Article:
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- The Adventures of Jerry Muskrat - 1/9 -



CHAPTER I: Jerry Muskrat Has A Fright

What was it Mother Muskrat had said about Farmer Brown's boy and his traps? Jerry Muskrat sat on the edge of the Big Rock and kicked his heels while he tried to remember. The fact is, Jerry had not half heeded. He had been thinking of other things. Besides, it seemed to him that Mother Muskrat was altogether foolish about a great many things.

"Pooh!" said Jerry, throwing out his chest, "I guess I can take care of myself without being tied to my mother's apron strings! What if Farmer Brown's boy is setting traps around the Smiling Pool? I guess he can't fool your Uncle Jerry. He isn't so smart as he thinks he is; I can fool him any day." Jerry chuckled. He was thinking of how he had once fooled Farmer Brown's boy into thinking a big trout was on his hook.

Slowly Jerry slid into the Smiling Pool and swam over towards his favorite log. Peter Rabbit stuck his head over the edge of the bank. "Hi, Jerry," he shouted, "last night I saw Farmer Brown's boy coming over this way with a lot of traps. Better watch out!"

"Go chase yourself, Peter Rabbit. I guess I can look out for myself," replied Jerry, just a little crossly.

Peter made a wry face and started for the sweet clover patch. Hardly was he out of sight when Billy Mink and Bobby Coon came down the Laughing Brook together. They seemed very much excited. When they saw Jerry Muskrat, they beckoned for him to come over where they were, and when he got there, they both talked at once, and it was all about Farmer Brown's boy and his traps.

"You'd better watch out, Jerry," warned Billy Mink, who is a great traveler and has had wide experience.

"Oh, I guess I'm able to take care of myself," said Jerry airily, and once more started for his favorite log. And what do you suppose he was thinking about as he swam along? He was wishing that he knew what a trap looked like, for despite his boasting he didn't even know what he was to look out for. As he drew near his favorite log, something tickled his nose. He stopped swimming to sniff and sniff. My, how good it did smell! And it seemed to come right straight from the old log. Jerry began to swim as fast as he could. In a few minutes he scrambled out on the old log. Then Jerry rubbed his eyes three times to be sure that he saw aright. There were luscious pieces of carrot lying right in front of him.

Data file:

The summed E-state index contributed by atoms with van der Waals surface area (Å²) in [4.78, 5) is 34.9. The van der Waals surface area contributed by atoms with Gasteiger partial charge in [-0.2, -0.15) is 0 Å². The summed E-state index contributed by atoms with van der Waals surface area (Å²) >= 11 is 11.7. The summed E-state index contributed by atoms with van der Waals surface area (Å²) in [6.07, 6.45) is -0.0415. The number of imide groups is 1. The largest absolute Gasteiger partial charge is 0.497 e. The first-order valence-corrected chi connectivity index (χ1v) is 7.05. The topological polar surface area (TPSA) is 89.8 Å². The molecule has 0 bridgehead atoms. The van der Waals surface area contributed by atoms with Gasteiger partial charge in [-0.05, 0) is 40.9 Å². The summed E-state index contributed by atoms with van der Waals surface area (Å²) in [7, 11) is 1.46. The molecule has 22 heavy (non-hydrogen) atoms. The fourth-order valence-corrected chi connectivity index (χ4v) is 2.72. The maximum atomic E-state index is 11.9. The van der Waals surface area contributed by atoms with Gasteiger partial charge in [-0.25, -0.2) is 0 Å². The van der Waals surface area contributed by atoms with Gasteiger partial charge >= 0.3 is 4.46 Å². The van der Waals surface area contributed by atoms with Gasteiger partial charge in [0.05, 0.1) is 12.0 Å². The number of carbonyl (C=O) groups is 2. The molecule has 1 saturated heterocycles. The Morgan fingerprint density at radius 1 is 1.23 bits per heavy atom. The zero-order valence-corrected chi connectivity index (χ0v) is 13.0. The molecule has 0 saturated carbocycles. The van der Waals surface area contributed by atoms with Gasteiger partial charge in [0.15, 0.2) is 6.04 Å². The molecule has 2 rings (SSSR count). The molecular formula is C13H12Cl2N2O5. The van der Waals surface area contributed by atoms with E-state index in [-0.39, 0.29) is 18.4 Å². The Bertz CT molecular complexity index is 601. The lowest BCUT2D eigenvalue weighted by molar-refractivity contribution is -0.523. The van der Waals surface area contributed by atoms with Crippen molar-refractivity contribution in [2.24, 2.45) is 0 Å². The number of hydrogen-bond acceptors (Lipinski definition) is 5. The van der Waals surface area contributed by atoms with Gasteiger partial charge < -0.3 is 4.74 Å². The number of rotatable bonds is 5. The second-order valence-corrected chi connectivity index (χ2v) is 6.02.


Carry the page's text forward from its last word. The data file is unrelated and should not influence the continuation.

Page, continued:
Now there is nothing that Jerry Muskrat likes better than carrot. So he didn't stop to wonder how it got there. He just reached out for the nearest piece and ate it. Then he reached for the next piece and ate it. Then he did a funny little dance just for joy. When he was quite out of breath, he sat down to rest. Snap! Something had Jerry Muskrat by the tail! Jerry squealed with fright and pain. Oh, how it did hurt! He twisted and turned, but he was held fast and could not see what had him. Then he pulled and pulled, until it seemed as if his tail would pull off. But it didn't. So he kept pulling, and pretty soon the thing let go so suddenly that Jerry tumbled head first into the water.

When he reached home, Mother Muskrat did his sore tail up for him. "What did I tell you about traps?" she asked severely.

Jerry stopped crying. "Was that a trap?" he asked. Then he remembered that in his fright he didn't even see it. "Oh, dear," he moaned, "I wouldn't know one to-day if I met it."

CHAPTER II: The Convention At Ther Big Rock

Jolly round, red Mr. Sun looked down on the Smiling Pool. He almost forgot to keep on climbing up in the blue sky, he was so interested in what he saw there. What do you think it was? Why, it was a convention at the Big Rock, the queerest convention he ever had seen. Your papa would say that it was a mass-meeting of angry citizens. Maybe it was, but that is a pretty long term. Anyway, Mother Muskrat said it was a convention, and she ought to know, for she is the one who had called it.

Of course Jerry Muskrat was there, and his uncles and aunts and all his cousins. Billy Mink was there, and all his relations, even old Grandfather Mink, who has lost most of his teeth and is a little hard of hearing.

Little Joe Otter was there, with his father and mother and all his relations even to his third cousins. Bobby Coon was there, and he had brought with him every Coon of his acquaintance who ever fished in the Smiling Pool or along the Laughing Brook. And everybody was looking very solemn, very solemn indeed.

When the last one had arrived, Mother Muskrat climbed up on the Big Rock and called Jerry Muskrat up beside her, where all could see him. Then she made a speech. "Friends of the Smiling Pool and Laughing Brook," began Mrs. Muskrat, "I have called you together to show you what has happened to my son Jerry and to ask your advice." She stopped and pointed to Jerry's sore tail. "What do you think did that?" she demanded.